Meet the Scientist: Jennie Winstead
How long have you been with Metrics Contract Services?
About four years.
What is your role?
Team Leader, Method Development/Method Validations
What accomplishment/project/area of work is your specialty or makes you proud?
I like solving complex problems for our clients and making ideas come to fruition.
Are there any special organizational strategies you use to be efficient at work?
I typically like to prioritize by deadlines and work backwards. This helps me see the big picture and then narrow the scope to ensure all the details and information are included in the final package.
What’s are your team’s latest achievements?
Our team is comprised of nine chemists, two team leads and one group leader. We have just finished a complex forced degradation study for one client and a complex 2-stage dissolution method validation for another client.
For the forced degradation study: the active tautomerizes under hydrolysis into two known degradants. This required a change in how our stressing agents were made for the acid and base pathways. We had to modify the solvent used to prepare the stressing agents to minimize this reaction.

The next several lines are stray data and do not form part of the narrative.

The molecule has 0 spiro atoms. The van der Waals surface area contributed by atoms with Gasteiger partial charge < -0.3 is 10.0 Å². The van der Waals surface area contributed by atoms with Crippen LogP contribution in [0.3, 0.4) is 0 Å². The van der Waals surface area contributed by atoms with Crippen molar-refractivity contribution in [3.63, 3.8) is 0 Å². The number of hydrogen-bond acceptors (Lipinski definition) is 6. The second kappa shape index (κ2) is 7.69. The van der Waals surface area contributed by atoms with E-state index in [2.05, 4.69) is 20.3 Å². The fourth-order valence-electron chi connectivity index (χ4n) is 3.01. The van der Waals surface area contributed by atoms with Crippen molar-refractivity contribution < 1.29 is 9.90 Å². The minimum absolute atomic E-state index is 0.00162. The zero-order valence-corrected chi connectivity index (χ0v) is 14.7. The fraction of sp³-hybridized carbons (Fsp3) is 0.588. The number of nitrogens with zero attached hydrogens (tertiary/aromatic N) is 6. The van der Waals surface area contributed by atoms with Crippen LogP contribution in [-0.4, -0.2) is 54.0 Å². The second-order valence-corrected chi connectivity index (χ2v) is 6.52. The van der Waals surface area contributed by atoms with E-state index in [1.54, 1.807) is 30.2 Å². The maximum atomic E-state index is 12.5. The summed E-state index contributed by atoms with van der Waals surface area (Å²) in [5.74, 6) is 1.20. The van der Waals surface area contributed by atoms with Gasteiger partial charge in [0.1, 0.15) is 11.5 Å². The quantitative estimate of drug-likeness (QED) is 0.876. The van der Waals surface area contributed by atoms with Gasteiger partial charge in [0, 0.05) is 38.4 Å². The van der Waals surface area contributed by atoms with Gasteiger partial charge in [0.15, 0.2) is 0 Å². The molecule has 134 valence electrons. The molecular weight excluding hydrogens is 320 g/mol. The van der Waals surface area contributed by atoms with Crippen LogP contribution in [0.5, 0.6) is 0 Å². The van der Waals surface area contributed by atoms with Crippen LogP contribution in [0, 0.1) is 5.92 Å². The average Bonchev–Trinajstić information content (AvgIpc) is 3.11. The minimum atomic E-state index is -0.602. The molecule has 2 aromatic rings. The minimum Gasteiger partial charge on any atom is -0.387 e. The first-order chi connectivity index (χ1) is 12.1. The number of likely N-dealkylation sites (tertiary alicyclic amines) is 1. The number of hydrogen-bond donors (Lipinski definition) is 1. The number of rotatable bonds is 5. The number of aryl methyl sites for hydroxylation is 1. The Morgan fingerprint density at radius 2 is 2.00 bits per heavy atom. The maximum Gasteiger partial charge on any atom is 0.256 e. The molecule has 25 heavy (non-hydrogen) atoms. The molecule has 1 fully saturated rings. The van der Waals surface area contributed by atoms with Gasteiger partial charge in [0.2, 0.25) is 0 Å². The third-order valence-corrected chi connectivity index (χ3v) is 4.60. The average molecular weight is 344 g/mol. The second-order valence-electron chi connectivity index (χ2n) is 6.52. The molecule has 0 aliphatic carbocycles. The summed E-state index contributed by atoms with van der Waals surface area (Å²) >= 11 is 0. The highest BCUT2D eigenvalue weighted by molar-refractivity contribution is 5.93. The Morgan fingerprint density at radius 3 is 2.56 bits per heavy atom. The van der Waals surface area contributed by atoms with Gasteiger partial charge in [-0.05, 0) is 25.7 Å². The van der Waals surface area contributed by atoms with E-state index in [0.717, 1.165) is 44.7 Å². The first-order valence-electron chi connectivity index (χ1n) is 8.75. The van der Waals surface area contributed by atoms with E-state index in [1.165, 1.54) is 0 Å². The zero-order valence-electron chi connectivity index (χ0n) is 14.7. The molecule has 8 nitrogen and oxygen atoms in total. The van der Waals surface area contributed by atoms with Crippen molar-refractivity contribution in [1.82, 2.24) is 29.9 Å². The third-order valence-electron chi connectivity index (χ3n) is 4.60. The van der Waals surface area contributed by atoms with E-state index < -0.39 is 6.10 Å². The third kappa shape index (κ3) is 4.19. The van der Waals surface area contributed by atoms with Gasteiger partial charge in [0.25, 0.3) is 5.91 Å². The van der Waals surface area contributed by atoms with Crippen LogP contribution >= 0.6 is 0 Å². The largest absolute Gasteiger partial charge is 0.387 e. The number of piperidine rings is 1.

For the dissolution validation: This compound was a BCS class IV. There were solution stability issues in the acid stage of the method. We suspected that the filter membrane being used was not stopping the dissolution completely and allowing undissolved API to go into the filtrate. The undissolved API was going into solution and increasing the amount found over time. We performed a filter study and changed the filter membrane type. This solved the solution stability issue in the acid stage and worked for the buffer stage as well.
Our entire team worked together to ensure these projects were met.
How do you think those accomplishments might impact the contract pharmaceutical industry and the industry at large?
Our technical expertise and experiences will allow us to build off of these accomplishments to further help our clients in the future. We are always learning new things and ways of solving problems as a team using our scientific knowledge and open communication which allows ideas to flourish.
What is the most rewarding part of your job?
See the members of my team proud of the work they have performed and projects they have accomplished. I enjoy mentoring my team and watching them grow in their careers.
What is the best piece of advice you ever received from one of your mentors/colleagues?
The best piece of advice I have ever received was this: “It is not whether you made a mistake, it is how you recover from your mistakes that matter. No one’s perfect. Being accountable and moving forward is more important than being perfect.’’ Science isn’t perfect. Science is always proving and disproving facts. It is how we react to those findings that help us with our careers.